IS IT DIFFICULT OR EASY?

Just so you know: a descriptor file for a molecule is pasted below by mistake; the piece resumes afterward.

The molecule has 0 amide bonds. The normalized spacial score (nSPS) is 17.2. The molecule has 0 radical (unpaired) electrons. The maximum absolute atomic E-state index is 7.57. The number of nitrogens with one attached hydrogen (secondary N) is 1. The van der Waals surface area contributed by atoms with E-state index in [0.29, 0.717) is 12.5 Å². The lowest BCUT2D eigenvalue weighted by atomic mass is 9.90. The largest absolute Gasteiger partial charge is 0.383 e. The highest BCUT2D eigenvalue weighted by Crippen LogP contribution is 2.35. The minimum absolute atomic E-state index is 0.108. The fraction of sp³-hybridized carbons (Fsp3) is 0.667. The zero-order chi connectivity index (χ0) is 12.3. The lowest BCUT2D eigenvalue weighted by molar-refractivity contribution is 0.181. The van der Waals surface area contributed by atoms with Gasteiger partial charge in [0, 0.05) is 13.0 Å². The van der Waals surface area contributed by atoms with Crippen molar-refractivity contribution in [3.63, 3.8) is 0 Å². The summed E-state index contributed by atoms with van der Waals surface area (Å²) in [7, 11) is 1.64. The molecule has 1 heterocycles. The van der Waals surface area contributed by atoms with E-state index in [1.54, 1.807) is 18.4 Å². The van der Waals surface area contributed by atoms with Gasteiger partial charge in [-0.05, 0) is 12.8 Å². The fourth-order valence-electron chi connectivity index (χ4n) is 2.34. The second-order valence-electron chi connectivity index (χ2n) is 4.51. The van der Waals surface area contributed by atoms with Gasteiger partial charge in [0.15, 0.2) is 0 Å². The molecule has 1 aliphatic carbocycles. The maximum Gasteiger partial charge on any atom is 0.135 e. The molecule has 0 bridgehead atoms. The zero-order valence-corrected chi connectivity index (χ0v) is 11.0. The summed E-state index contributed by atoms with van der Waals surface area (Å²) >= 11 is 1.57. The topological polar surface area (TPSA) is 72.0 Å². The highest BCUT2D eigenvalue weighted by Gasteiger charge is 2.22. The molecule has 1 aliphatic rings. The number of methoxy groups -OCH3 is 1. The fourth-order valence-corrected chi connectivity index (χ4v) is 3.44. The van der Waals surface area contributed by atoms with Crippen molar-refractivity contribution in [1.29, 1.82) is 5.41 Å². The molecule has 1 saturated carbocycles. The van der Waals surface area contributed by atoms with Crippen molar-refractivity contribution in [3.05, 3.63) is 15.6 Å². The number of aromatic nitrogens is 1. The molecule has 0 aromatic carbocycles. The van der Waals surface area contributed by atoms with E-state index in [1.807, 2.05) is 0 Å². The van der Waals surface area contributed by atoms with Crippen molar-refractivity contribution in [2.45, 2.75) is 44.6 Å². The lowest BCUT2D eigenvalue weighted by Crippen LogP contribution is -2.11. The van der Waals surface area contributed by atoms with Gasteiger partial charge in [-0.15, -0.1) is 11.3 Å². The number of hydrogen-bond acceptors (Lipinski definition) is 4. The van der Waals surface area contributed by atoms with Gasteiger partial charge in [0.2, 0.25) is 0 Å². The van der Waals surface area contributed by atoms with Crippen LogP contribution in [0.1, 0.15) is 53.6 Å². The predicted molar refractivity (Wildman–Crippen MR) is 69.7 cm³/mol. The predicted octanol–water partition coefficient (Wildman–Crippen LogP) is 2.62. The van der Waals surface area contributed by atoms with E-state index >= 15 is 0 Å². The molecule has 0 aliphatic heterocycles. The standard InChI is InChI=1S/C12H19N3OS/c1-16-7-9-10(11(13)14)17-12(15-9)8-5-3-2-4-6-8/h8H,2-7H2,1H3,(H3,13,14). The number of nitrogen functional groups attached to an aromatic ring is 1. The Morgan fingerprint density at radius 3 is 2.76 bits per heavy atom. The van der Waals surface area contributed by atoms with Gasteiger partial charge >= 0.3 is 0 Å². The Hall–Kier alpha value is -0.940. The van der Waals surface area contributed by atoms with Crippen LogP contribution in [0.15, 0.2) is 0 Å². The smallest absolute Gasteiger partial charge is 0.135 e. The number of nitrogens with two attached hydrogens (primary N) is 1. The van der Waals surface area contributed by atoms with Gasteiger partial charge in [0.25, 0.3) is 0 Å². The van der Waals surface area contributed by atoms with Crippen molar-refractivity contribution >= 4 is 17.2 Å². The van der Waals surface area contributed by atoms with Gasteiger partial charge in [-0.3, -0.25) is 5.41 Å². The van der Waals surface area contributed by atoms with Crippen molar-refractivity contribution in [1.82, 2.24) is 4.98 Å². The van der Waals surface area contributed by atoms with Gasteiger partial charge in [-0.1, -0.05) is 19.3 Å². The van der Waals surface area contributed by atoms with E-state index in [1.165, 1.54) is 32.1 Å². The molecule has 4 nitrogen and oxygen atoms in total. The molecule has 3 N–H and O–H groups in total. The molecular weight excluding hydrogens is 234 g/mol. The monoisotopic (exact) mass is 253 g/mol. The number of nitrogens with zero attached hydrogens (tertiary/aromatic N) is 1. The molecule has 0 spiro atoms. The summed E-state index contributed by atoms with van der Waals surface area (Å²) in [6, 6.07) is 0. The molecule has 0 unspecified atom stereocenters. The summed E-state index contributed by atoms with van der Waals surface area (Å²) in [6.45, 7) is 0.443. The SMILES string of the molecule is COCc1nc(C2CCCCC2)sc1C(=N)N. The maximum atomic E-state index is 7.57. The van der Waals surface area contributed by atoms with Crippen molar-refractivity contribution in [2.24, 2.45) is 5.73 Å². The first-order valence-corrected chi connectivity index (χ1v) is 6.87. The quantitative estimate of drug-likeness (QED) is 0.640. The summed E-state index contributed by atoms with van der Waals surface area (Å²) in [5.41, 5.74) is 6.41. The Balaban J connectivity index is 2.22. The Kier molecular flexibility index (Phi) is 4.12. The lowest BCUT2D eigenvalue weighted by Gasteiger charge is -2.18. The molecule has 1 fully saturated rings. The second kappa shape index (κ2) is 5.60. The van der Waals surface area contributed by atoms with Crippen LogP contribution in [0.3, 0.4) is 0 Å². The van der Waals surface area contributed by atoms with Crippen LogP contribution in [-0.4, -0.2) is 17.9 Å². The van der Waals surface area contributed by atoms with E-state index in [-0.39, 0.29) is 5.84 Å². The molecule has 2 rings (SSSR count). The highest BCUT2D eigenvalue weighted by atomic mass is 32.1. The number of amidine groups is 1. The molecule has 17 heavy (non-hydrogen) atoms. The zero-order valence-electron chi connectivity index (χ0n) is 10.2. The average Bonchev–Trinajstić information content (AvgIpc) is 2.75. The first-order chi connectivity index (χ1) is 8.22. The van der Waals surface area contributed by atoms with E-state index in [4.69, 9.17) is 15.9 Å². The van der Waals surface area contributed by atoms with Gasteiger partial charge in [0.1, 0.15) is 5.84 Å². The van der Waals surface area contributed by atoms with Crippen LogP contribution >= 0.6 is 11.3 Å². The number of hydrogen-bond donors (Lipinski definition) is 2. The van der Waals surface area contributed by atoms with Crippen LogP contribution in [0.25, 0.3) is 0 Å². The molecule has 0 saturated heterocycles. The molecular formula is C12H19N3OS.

Bank Websites Have a 53% Success GradeIt's hardly probable that the well-known web designer Carol Gavin was the first one who exclaimed: INTERNET is the greatest gift ever given to mankind! Others must have said that before her, but Carol has experienced emotionally the incredible opportunities for exchange of information and joint work. She has bravely forecast that things would advance immensely in the forthcoming decade and the present INTERNET will seem prehistoric. A colleague of her who is not less ingenious - the Swede Par Amkvist - has explained that simplicity is a pillar in the web's coordination system, because according to Dalai Lama, too, it is the key to happiness in the modern world. Simplicity is necessary in order to commute correctly communicate any idea and more than anything else requires serious thoughts and efforts. Mr. Amkvist does not feel uneasy to shout over the web: Do it simply, goof!The first organisation which offers professional services for usage in Bulgaria - Lukrat - tested the websites of 12 Bulgarian banks in the end of 2004: ING Bank, DSK Bank, HEBROSBANK, BULBANK, EUROBANK, HVB Bank Biochim, United Bulgarian Bank (UBB), Post Bank, ProCredit Bank, First Investment Bank, Raiffeisenbank (Bulgaria) and SG EXPRESSBANK. The results are reassuring because bank websites' success grade is 53%, which means that each second user has found a way to solve his problems by using the site of just one bank. The ability to orientate in the websites reaches 38 per cent. The low percentage indicates that users make more steps in the cyber domain than they should to get the necessary information. If a website is difficult to be used, people simply go away. If users get lost in it, they leave it. If the information is hard to read or does not give an answer to their main questions, they quit, Jacob Nealsen, a world renown expert in this field points out. It is not necessary to know the internal jargon or organisational structure of a company in order to use its services. How shall we, for instance, demand an overdraft if we don't know what it means? How shall we understand if we are private, individual, corporate or business clients of the bank?The best way to find out how much a website is close to the ideal version is to test it in real time with the help of real users. Lukrat has invited twenty people, representing the target group of bank clients, using INTERNET. They are affluent professionals from the strata of higher and medium management, with a high educational qualification who would not waste their time if they could not get quickly enough the information they need. From their reactions when solving the six tasks set, Lukrat's experts draw their conclusions about the usefulness of one or another bank website. Each of the users had to find in the respective site the bank's nearest branch office (in terns of place of residence or work), to calculate the amount of the monthly repayment instalment for a loan of BGN5,000 for a term of two years, and to find out how to get a credit card. If he argues with friend about the overdraft, to be able to find out quickly in the site what that term means; to calculate the interest he will be getting if he deposits his money in a credit institution. And when he wants to buy a home with a loan, to find out if he could get a mortgage credit from the bank and at what terms. The Achilles' heel in the websites' information turned out to be the unclear names of bank products and the fact that one and the same or similar services bear different names in the different banks. The information in most cases services advertising aims and does not correspond with the clients' pragmatic expectations. The terms and abbreviations are specific, the language is sophisticated and the structure is clumsy. Therefore, the comments of the polled are unambiguous: The language of these sites is too sophisticated and difficult to be understood, or I'll print what I need and I'll examine it with someone who is better acquainted with that kind of services. There are extreme opinions too: The information is poor and the language is poor, this is a law text and is of no use to me.Calculators in the bank websites are of invaluable help. It is another question that they are not always easily accessible. Often, the user should first find the demanded service and reach the respective calculated afterwards. Lukrat's research shows that bank clients are suspicious in principle. They are quick to realize an advertising catch and say: I don't want explanations about how good that product is, I just want to know what it is in fact, or There should be information concerning the customer and it should be explicitly stated what is required from him. Banks usually advertise their products instead of acquainting the clients with their terms. Some of the polled are more direct in their answers: I am sick and tired of being sent from pillar to post by banks for one thing or another; Perhaps a document about incomes is required. When I go to the bank and they tell me such a document is necessary I shall have to return for it and go back again.When there are ambiguities in the text and the information has not been provided in the appropriate visual way, it does not sound sincere and mistrust enters the relations between the bank and its customers: I believe some things have been deliberately omitted, the suspicious ones say. And the prudent ones comment: With the currently available big bank market, a credit institution which provides more information will attract more clients even if it is not the better one. The information is still insufficient.Asked if the web can orientate them about the network of bank branches, one of the polled replied: I prefer not to search in the site. It would be much easier to get a taxi and tell the driver to take me to the nearest bank office. He will certainly know where it is.Insufficient information about the credit cards impeded banks' trade in them: The differences between cards are not made very clear. What is written here is just 'term of validity' and it is not enough. Or: I get information about what I can do with that card, but I don't know if it is a credit or debit card. Authors of sites are aware that users feel as if they are hunting, i.e. they navigate through pages by intuition. A good web does not copy the structure of the bank, nor does it use terms of the bank jargon, because it should be entirely to the service of customers. What they look for in it is explicit and comprehensive information, enabling them to make their choice. Incomplete and vague texts leave them with the feeling there is a catch. The pollsters recommend standardization of terminology and cooperation between bank sites, as well as unification of their interface and language. They also appeal for a positive attitude to users, avoiding categorization that disparages people.The ideal bank website would be easy to use and contain information instead of advertising. The names of products and services are the essence of what is offered and should be appropriately grouped, accompanied by detailed explanations. The language should be easy to understand and the names of links -clear. The ideal site would also have an excellent vision, a pure design that does not hamper concentration, and the products and services would be presented on a single page. A handy calculator is a must.